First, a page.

Favourite books of 2023

Ultramarathons and audiobooks go together like sushi and soy sauce. In a big running year, I’ve largely eschewed podcasts for audiobooks. Here’s some of the books I’d recommend. Most are new, but some are merely new to me. Within each category, I’ve mostly put my favourites at the top.


  • Claudia Goldin, Career and Family – the winner of this year’s Nobel Prize in Economics writes masterfully about how the world has changed for women across the past century, blending together work and family, and drawing lightly on data and stories to tell the tale.
  • Angus Deaton, Economics in America – in the tradition of Alistair Cooke, Angus Deaton has been writing a regular letter for UK economists. This book draws together much of that material, casting light on poverty in the US, the culture of the economics profession, and containing a beautiful tribute to the late Tony Atkinson.
  • Matthew Desmond, Poverty, by America – the author of Evicted blends statistics and stories to dive deep into the failure of the world’s richest nation to address the problem of poverty.
  • Bradford DeLong, Slouching Towards Utopia – the twentieth century has seen an explosion in material wealth… and inequality. A data-rich account of how the world has changed, and how we might do better still.
  • Mariana Mazzucato and Rosie Collington, The Big Con – consulting has its place, but the authors powerfully argue that it’s outgrown it. A book that preceded – and in some sense anticipated – the PwC scandal.
  • Bradley Hope & Tom Wright, Billion Dollar Whale – the gobsmacking tale of Malaysia’s 1MDB scandal
  • David Graeber, Bullshit Jobs – as an economist, I don’t buy the whole argument, but it’s well worth reading
  • Judea Pearl, The Book of Why – this thoughtful discussion of causal inference contains insights for any social scientist involved in analysing data. A little too long, a little too dogmatic in parts – but brilliant nonetheless.


  • Greg Berman and Aubrey Fox, Gradual – this compelling argument for gradual reform draws on examples of big reforms that started gradually (US social security). Big bang reforms, the authors argue, rarely work. Besides that, they aren’t what most voters seek.
  • Timothy Snyder, On Tyranny – twenty lessons from the twentieth century about how to spot a burgeoning authoritarian, and what citizens can do to prevent the rise of tyranny.
  • Paul Kenny, Why Populism? – one of the world’s academic experts in populism explores its troubling rise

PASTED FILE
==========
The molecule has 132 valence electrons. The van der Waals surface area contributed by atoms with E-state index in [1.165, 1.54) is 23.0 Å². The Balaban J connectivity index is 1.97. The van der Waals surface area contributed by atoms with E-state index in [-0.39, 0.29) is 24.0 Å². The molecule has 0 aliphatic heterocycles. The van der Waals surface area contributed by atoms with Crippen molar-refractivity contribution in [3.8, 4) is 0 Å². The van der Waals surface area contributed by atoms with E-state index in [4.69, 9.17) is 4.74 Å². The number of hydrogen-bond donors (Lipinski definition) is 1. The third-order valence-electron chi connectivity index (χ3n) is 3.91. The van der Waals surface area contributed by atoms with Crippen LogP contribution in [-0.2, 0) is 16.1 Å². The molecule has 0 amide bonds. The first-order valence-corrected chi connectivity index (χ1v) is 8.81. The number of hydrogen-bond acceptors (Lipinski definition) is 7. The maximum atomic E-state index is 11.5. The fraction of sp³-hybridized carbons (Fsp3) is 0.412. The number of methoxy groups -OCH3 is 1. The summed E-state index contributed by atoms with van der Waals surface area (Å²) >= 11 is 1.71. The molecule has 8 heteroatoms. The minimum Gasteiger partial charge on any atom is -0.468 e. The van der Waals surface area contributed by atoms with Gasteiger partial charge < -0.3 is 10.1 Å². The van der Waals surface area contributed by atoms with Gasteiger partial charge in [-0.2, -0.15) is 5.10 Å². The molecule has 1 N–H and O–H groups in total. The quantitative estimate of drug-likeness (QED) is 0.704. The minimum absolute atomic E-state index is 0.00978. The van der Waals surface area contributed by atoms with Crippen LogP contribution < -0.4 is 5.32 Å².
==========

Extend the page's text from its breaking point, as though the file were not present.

• Philip McKibbin, Love Notes: For a Politics of Love – if there’s an antidote to angry populism, it’s the idea of a politics of love. Drawing on examples from Nelson Mandela to Māori culture, New Zealander Philip McKibbin sketches out what a politics of love might look like today.


  • Adam Gopnik, Paris to the Moon – a wonderfully witty tale about writing and childrearing in the city of light
  • Ari Shapiro – The Best Strangers in the World – so it turns out that Ari isn’t just a storytelling journalist, he’s also a singer for a major band (Pink Martini). Yes, I’m jealous. Yes, the book is fabulous.

Literature and Pop Culture

  • Rebecca Solnit, Orwell’s Roses – part-biographical story, part essay, this beautiful book makes the case for why progressives should be concerned not just with bread, but with roses too.
  • Claire Dederer, Monsters – a deep, and deeply disturbing, look at the awful men who have made great art and created terrible misery. How should we regard the artistic works of those who hurt the people around them?
  • Catherine Lumby, Frank Moorhouse: A Life – this biography of one of Australia’s greatest writers manages to be both loving and incisive. Check out our conversation at the ANU/Canberra Times meet the author series on my Good Life podcast.
  • Katherine Rundell, Super-Infinite – a biography of poet John Donne, with his perfect poems and imperfect life.
  • Sarah Hart, Once Upon a Prime – a delightful journey about the presence of maths in literature, from James Joyce to Jurassic Park.
  • Haruki Murakami, Novelist as a Vocation – it turns out that one the world’s great writers got his start as a jazz club owner, writing in his spare time.
  • Dennis Duncan, Index, a History of the – in the tradition of histories of things you never wondered about (salt, the codpiece, witches, colour). This one kept me engaged from A to Z.
  • Aisha Harris, Wannabe – pop culture galore, from the host of NPR’s Pop Culture Happy Hour. Not quite as good as Shapiro, but entertaining all the same.


  • Michael Lewis, Going Infinite – a rollicking tale of the rise and fall of cryptocurrency mogul Sam Bankman-Fried (here’s my review in the SMH/Age)
  • Jennifer Pahlka, Recoding America – the founder of Code for America (and President Obama’s deputy chief technology officer) delves into how technology can make government work better… or worse. Here’s my review for Inside Story.
  • Sean Ennis, Internet Empire – one of the best books I’ve read on the question of how technology is affecting competition. Ennis’s background at the OECD gives him a wide perspective on how these issues are being tackled across the advanced world. You’ll never look at a hotel booking site like Expedia or booking.com the same way again.